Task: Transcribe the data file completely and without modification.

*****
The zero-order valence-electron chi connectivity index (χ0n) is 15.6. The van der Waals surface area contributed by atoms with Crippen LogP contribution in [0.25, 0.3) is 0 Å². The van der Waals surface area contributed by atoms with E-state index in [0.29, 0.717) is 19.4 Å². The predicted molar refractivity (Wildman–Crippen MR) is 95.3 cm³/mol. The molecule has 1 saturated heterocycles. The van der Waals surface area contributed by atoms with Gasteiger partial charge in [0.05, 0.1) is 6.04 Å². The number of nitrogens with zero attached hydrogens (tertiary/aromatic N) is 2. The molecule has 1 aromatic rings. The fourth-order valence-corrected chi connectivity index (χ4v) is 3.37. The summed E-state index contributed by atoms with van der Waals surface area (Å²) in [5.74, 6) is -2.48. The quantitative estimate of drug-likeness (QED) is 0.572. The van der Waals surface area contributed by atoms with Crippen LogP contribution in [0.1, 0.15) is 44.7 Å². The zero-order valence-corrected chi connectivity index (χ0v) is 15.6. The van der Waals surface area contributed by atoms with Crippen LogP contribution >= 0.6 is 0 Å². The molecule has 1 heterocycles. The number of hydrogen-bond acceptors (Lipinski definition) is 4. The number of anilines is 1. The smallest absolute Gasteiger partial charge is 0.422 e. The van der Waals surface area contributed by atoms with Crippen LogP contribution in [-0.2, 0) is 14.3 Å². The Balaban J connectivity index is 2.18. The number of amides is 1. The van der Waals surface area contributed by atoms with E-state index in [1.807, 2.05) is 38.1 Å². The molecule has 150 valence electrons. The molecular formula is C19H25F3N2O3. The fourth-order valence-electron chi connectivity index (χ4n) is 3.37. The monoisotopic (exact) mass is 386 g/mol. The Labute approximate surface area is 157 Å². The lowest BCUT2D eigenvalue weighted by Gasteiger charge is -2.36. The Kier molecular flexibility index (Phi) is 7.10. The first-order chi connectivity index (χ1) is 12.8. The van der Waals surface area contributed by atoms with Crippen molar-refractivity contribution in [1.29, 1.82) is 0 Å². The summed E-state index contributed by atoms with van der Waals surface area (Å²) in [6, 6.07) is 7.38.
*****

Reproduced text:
The zero-order valence-electron chi connectivity index (χ0n) is 15.6. The van der Waals surface area contributed by atoms with Crippen LogP contribution in [0.25, 0.3) is 0 Å². The van der Waals surface area contributed by atoms with E-state index in [0.29, 0.717) is 19.4 Å². The predicted molar refractivity (Wildman–Crippen MR) is 95.3 cm³/mol. The molecule has 1 saturated heterocycles. The van der Waals surface area contributed by atoms with Gasteiger partial charge in [0.05, 0.1) is 6.04 Å². The number of nitrogens with zero attached hydrogens (tertiary/aromatic N) is 2. The molecule has 1 aromatic rings. The fourth-order valence-corrected chi connectivity index (χ4v) is 3.37. The summed E-state index contributed by atoms with van der Waals surface area (Å²) in [5.74, 6) is -2.48. The quantitative estimate of drug-likeness (QED) is 0.572. The van der Waals surface area contributed by atoms with Crippen LogP contribution in [0.1, 0.15) is 44.7 Å². The zero-order valence-corrected chi connectivity index (χ0v) is 15.6. The van der Waals surface area contributed by atoms with Crippen LogP contribution >= 0.6 is 0 Å². The molecule has 1 heterocycles. The number of hydrogen-bond acceptors (Lipinski definition) is 4. The number of anilines is 1. The smallest absolute Gasteiger partial charge is 0.422 e. The van der Waals surface area contributed by atoms with Crippen LogP contribution in [-0.2, 0) is 14.3 Å². The Balaban J connectivity index is 2.18. The number of amides is 1. The van der Waals surface area contributed by atoms with E-state index in [1.807, 2.05) is 38.1 Å². The molecule has 150 valence electrons. The molecular formula is C19H25F3N2O3. The fourth-order valence-electron chi connectivity index (χ4n) is 3.37. The monoisotopic (exact) mass is 386 g/mol. The Labute approximate surface area is 157 Å². The lowest BCUT2D eigenvalue weighted by Gasteiger charge is -2.36. The Kier molecular flexibility index (Phi) is 7.10. The first-order chi connectivity index (χ1) is 12.8. The van der Waals surface area contributed by atoms with Crippen molar-refractivity contribution in [1.29, 1.82) is 0 Å². The summed E-state index contributed by atoms with van der Waals surface area (Å²) in [6, 6.07) is 7.38.